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This book aims at reconciling the emerging conceptions of mind and their contents that have, in recent years, come to seem irreconcilable. Post-Cartesian philosophers face the challenge of comprehending minds as natural objects possessing apparently non-natural powers of thought. The difficulty is to understand how our mental capacities, no less than our biological or chemical characteristics, might ultimately be products of our fundamental physical constituents, and to do so in a way that preserves the phenomena. Externalists argue that the significance of thought turns on the circumstances of thinkers; reductionists hold that mental characteristics are physical; eliminationists contend that the concept of thought belongs to an outmoded folk theory of behavior. John Heil explores these topics and points the way to a naturalistic synthesis, one that accords the mental a place in the physical world alongside the non-mental.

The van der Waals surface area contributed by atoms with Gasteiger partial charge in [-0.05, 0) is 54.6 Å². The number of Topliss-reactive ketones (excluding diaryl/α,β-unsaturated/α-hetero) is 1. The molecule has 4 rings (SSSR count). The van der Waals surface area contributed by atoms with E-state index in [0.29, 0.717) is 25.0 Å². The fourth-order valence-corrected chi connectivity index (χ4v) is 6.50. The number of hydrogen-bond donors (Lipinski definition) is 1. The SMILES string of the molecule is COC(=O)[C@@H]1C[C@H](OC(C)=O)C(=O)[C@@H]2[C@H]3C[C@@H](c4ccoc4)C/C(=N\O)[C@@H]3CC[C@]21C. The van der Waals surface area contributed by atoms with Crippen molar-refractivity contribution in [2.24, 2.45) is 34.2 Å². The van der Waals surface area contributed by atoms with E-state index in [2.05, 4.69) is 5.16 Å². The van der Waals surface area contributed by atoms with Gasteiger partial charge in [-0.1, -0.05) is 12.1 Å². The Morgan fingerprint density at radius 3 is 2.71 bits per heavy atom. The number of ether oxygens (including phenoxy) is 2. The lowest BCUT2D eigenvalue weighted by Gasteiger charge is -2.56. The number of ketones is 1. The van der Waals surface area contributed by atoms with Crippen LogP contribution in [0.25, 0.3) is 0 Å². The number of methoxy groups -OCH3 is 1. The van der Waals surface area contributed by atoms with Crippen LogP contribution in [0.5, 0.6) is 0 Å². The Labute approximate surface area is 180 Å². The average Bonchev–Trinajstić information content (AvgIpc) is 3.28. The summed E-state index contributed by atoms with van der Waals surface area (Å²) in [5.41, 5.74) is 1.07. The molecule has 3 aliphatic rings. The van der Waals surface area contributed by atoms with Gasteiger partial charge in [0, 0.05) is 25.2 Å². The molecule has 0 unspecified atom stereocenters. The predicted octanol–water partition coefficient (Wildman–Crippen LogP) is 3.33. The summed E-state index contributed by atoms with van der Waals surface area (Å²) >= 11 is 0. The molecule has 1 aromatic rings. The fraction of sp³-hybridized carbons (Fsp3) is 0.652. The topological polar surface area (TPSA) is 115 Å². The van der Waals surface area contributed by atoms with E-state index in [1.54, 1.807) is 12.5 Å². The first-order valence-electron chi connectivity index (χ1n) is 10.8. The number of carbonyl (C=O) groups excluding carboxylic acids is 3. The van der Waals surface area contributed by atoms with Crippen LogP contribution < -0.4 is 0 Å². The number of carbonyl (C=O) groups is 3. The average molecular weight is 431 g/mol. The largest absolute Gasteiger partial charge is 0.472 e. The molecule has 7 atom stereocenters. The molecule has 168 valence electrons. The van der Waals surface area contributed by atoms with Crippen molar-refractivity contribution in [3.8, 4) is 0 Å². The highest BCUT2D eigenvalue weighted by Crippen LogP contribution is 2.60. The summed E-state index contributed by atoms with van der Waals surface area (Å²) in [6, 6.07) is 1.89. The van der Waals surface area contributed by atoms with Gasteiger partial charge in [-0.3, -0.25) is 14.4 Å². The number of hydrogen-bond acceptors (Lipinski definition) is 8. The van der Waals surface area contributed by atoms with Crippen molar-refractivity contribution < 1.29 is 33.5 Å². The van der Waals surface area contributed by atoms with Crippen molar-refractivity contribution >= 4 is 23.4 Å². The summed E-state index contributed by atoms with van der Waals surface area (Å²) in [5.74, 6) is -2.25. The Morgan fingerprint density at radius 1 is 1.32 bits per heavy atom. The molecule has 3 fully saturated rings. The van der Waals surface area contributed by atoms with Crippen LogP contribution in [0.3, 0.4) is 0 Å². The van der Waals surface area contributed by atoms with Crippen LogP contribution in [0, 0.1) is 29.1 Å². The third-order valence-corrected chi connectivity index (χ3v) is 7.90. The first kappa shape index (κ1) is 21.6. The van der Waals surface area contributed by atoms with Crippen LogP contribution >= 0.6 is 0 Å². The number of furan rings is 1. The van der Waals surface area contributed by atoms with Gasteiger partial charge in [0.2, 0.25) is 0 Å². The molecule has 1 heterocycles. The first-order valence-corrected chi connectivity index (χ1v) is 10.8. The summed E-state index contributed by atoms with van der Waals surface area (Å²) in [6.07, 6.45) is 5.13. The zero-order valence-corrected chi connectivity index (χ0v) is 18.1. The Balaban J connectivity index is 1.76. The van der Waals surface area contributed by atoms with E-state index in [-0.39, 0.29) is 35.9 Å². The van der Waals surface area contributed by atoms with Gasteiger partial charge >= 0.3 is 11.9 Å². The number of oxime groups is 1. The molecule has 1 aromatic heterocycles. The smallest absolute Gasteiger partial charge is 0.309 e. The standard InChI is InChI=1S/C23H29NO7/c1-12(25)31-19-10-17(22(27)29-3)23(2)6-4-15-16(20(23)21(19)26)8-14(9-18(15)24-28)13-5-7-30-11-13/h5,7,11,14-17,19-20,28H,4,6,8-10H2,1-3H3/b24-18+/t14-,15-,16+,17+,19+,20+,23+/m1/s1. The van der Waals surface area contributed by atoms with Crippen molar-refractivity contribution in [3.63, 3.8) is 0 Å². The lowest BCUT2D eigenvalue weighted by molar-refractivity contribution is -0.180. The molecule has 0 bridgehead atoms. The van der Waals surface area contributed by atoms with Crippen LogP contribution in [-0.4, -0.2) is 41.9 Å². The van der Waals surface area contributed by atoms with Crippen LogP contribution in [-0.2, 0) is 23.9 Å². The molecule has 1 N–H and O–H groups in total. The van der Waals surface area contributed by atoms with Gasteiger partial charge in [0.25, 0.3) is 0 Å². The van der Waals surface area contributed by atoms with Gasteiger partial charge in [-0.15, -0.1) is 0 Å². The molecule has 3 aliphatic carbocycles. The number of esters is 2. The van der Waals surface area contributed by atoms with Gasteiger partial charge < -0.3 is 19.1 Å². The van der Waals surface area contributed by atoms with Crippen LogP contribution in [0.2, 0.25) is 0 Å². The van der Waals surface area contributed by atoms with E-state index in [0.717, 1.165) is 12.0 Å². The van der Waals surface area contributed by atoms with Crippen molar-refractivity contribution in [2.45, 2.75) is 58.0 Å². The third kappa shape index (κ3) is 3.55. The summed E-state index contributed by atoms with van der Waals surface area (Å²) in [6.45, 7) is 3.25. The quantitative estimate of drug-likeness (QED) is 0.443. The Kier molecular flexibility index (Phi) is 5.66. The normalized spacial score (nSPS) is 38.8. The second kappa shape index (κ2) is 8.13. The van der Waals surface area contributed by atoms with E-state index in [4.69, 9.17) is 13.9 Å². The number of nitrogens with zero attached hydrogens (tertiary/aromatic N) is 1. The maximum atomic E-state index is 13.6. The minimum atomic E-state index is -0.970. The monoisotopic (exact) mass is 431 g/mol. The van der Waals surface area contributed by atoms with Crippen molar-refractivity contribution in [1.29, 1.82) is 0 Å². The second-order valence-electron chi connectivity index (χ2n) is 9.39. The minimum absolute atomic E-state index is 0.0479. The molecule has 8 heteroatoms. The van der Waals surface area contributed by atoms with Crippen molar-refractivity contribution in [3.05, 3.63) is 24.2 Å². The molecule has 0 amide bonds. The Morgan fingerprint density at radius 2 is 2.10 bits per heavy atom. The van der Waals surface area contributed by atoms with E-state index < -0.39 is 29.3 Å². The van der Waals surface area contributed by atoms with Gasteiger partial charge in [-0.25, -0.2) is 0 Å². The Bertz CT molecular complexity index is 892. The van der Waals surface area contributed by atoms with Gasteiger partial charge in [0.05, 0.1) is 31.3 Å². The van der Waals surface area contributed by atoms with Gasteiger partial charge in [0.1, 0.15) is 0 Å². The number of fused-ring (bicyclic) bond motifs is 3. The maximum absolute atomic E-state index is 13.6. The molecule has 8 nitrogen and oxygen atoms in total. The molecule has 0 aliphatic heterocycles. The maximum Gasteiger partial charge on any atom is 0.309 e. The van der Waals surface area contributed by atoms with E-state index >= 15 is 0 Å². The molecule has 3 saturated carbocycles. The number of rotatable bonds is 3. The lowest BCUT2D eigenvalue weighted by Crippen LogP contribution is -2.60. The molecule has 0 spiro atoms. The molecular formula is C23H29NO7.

Reviews & endorsements
"I cannot overstate my admiration for the thought and craftsmanship that have gone into this book, which at once serves to focus and advance current debates and also to provide an invaluable route of access to those debates for students." E.J. Lowe, Philosophical Books
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- Date Published: September 1992
- format: Paperback
- isbn: 9780521424004
- length: 264 pages
- dimensions: 216 x 140 x 15 mm
- weight: 0.34kg
- availability: Manufactured on demand: supplied direct from the printer
Table of Contents
2. The legacy of Cartesianism
4. Mental causation
5. Privileged access
6. Talk and thought
7. The nature of true minds.
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